With a spanking new lifeline GPL-31xt battery, which would be full when amps taper to 0.625 AH at 14.4v, I noticed it refused to taper to less than 0.93 on that initial charging.  One deep cycle to ~50% and 40 amp recharge and the amps tapered as exepected in a normal time frame of under 6 hours.

My Northstar AGm when new would NOT hold a resting full charge voltage of over 13v as Northstar dictated it would, until i did a deep cycle, and 25 amp recharge to full, after which it was full charged resting at 13.06v.

So now I need to actually cycle this new battery once.  Ideally I would try and pull 9Ah from it at a 0.9 amp rate over 10 hours and see where voltage rebounded to in X amount of time, then perform this same test at a later date for comparison.
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#4
Ok I busted out a 92 mm 3 amp fan that I can dial in 0.9 amps, except it it too much wind and noise at that amp draw, and my DC clampmeter and wattmeter are not really agreeing with each other even accounting for the draw of the wattmeter itself. The clampmeter is reading about 0.15 amps higher.


Right now the battery is powering this laptop whose battery is full. Wattage is jumping around rapidly from 20 to 33 watts with the occassional 60 watt spike. voltage with a claimed 0.528Ah removed is 12.73 to 12.76.

Voltage had dropped to 13.23v when I started discharging, about 30 minutes off the charger.

Thi
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  • rvpopeye (01-08-2019)
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#5
I pulled the plug on the load test of this battery.

It powered my laptop through the PWR+ DC to Dc converter for ~4.5 hours consuming 11.722 amp hours for an average load of 2.604 amps.

The voltage fell to as low as 11.61 volts under load, at the end of the test
The maximum load recorded was 5.89 amps, or 70.2 watts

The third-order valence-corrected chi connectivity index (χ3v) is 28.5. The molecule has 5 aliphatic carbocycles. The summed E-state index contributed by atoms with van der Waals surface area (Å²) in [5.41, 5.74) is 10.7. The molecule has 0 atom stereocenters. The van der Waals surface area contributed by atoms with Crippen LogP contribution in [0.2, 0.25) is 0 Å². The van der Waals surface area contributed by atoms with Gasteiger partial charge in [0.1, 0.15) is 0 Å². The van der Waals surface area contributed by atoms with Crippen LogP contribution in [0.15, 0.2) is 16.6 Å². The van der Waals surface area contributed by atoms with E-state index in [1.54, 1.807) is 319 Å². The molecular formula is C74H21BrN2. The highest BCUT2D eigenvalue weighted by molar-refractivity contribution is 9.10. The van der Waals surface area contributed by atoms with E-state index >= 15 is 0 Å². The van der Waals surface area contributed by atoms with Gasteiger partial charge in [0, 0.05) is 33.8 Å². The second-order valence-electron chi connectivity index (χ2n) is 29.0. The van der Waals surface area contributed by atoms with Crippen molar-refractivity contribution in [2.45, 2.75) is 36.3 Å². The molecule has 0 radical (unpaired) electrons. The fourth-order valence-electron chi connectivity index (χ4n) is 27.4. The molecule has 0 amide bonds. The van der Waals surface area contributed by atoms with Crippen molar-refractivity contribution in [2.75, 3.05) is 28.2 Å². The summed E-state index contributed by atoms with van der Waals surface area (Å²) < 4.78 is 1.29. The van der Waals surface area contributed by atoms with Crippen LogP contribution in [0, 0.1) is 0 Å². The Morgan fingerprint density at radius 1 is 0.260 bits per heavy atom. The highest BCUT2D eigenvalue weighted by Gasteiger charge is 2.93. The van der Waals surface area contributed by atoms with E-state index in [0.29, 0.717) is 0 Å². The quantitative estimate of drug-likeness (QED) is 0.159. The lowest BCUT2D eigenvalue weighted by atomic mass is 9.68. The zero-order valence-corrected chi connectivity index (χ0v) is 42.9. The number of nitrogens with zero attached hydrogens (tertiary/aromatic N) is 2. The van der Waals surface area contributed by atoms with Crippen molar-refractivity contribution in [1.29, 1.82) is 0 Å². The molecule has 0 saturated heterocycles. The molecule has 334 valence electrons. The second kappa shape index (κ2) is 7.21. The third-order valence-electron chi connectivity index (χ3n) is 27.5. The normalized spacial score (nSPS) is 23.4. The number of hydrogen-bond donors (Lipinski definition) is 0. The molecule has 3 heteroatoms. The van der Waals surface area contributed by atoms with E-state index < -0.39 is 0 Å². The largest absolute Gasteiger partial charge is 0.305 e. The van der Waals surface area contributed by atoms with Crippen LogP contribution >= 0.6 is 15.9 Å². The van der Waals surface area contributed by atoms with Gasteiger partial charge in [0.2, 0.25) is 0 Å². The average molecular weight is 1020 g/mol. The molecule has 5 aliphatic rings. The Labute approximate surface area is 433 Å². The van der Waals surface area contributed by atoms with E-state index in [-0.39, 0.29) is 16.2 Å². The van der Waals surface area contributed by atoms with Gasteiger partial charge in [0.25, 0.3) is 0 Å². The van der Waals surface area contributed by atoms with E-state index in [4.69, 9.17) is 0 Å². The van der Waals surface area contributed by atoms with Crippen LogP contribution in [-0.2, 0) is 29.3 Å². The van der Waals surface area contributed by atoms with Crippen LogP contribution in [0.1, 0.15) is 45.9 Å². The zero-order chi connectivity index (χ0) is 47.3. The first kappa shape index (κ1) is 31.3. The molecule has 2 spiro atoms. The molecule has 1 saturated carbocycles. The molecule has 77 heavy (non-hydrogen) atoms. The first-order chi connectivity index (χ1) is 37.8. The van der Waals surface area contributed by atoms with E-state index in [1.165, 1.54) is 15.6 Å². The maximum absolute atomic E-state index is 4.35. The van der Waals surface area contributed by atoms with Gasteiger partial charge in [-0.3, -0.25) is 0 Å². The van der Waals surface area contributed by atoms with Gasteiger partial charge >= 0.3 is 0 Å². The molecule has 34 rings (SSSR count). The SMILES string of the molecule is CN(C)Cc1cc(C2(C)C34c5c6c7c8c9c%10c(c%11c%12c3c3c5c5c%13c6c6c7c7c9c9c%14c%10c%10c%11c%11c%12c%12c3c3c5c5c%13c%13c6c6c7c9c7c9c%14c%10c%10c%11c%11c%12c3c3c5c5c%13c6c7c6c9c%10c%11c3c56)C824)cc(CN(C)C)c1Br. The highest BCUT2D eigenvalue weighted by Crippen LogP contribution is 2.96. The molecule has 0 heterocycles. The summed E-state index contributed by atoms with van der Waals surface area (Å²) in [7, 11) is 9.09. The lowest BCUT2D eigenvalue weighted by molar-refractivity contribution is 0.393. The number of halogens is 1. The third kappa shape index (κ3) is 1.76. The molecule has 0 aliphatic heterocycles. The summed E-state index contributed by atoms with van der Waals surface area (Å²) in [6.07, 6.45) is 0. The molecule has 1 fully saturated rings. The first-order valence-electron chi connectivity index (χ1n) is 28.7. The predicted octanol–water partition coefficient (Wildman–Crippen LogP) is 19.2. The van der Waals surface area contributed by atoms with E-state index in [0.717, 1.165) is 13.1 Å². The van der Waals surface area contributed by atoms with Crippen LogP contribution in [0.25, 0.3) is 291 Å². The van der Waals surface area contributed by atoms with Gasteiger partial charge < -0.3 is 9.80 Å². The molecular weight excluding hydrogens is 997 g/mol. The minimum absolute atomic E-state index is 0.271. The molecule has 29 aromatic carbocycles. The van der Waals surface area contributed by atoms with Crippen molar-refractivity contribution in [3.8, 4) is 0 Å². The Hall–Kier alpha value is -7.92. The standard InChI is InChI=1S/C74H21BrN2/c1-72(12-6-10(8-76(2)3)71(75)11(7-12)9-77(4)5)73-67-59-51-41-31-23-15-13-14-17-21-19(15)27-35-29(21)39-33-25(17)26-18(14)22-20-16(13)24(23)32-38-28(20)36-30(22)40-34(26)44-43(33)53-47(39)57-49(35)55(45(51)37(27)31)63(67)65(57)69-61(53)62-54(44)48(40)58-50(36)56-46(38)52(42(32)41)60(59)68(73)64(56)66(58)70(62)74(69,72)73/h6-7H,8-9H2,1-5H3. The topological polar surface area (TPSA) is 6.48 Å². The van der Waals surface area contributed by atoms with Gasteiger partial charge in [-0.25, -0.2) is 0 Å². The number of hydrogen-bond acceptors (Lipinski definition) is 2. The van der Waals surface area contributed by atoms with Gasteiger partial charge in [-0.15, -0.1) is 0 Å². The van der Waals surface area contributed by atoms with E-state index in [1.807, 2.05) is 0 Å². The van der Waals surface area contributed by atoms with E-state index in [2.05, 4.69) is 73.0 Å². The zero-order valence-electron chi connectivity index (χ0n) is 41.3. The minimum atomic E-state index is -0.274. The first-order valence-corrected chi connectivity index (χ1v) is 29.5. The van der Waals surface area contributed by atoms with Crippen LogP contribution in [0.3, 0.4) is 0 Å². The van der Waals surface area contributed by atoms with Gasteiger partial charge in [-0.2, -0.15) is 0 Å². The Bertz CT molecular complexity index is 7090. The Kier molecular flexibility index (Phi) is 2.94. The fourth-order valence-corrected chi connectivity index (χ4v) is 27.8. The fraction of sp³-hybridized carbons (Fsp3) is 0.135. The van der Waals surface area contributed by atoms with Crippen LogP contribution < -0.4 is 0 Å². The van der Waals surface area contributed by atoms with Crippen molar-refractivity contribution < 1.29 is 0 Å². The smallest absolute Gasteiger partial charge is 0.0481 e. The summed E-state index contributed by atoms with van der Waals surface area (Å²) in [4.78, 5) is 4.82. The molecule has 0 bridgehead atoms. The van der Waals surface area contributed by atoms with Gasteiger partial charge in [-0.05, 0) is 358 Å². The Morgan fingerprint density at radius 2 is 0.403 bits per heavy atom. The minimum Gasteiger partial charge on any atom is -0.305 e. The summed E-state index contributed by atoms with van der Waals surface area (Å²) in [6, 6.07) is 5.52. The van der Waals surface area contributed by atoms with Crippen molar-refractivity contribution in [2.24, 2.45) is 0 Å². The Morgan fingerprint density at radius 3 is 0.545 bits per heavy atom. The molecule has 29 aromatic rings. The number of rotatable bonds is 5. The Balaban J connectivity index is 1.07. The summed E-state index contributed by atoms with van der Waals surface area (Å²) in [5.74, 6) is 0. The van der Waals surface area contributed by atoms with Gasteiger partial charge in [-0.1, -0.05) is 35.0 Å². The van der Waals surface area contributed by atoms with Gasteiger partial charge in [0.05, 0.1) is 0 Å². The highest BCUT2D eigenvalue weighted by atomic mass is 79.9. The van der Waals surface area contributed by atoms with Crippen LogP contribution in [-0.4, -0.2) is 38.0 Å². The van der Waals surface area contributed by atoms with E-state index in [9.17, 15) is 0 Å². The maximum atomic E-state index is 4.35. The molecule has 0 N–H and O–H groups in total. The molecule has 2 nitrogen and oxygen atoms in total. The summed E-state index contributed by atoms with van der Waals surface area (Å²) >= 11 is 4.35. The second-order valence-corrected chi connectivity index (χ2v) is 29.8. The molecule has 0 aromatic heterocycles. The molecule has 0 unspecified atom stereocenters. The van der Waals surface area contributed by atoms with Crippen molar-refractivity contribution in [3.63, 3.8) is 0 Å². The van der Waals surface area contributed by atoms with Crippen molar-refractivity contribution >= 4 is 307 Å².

Watt hours consumed --142.5

Once I separated the anderson powerpole feeding my PWR+ DC to DC laptop power supply, voltage instantly rebounded to 11.96volts.

10 minutes later voltage has rebounded to 12.13v, still under the slight load of the wattmeter itself.

2.6 amps of load is nearly 3 times as much load as which the battery earned its 18 amp hour rating(0.9 amps)

Once 11.9v was reached, it seemed to lose voltage much faster than above this level.
I suspect it the voltage would continue to degrade faster and faster from the point I disconnected had I continued.
I also suspect 100% discharged would not be a rested 10.5v, like most batteries, but perhaps closer to 11.0v.

I would need to continue to watch it and see where voltage simply plummetted to the point the PWR+ car adapter could no longer power my laptop, but I'd rather not discharge the battery this low, especially not on the initial cycle.

My conclusion is that the battery performed well, especially considering the rather large load that was placed upon it. Voltage retention was impressive, as i have noticed with Many AGM batteries.
-- One cannot use the regular flooded battery '12.2v rested voltage' for estimating 50% state of charge. I suspect 50% is closer to 12.4v rested with this battery.

Now I will recharge it, letting my 40 amp power supply set loose on it set to 14.7v before hooking up the battery. The UB12180 states no more than 5.3 amps.



I'll see how long it accepts 40 amps before reaching 14.7 volts.
I'll try and see just how long it takes for amps to taper to 0.09amps at 14.7v which should indicate it is fully charged.
I'll use the same wattmeter inline, and see how many AH the battery has accepted

Once below 0.6 amps this ammeter starts readibg progressively lower than actual.
While 11.722 amps seems to be quite exact, i will give that figure an estimation of being no more than 90% accurate.
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#6
https://www.ebay.com/p/High-Precision-G-.../509814120

Above it a link to the exact brand of wattmeters I am using to measure current to and from the battery. I have modified mine with 8awg leads replacing the 12awg leads they came with. There are dozens of clones of this wattmeter available all over the web. I have experience with a few of them.

I am using both these wattmeters inline while charging the battery, one is 'permanently' attached to the Meanwell power supply DC output, the other is a portable. i use 45 amp anderson powerpoles on 8awg wire to and from the load and source sides.

I set the voltage to 14.66, and connected the anderson powerpoles.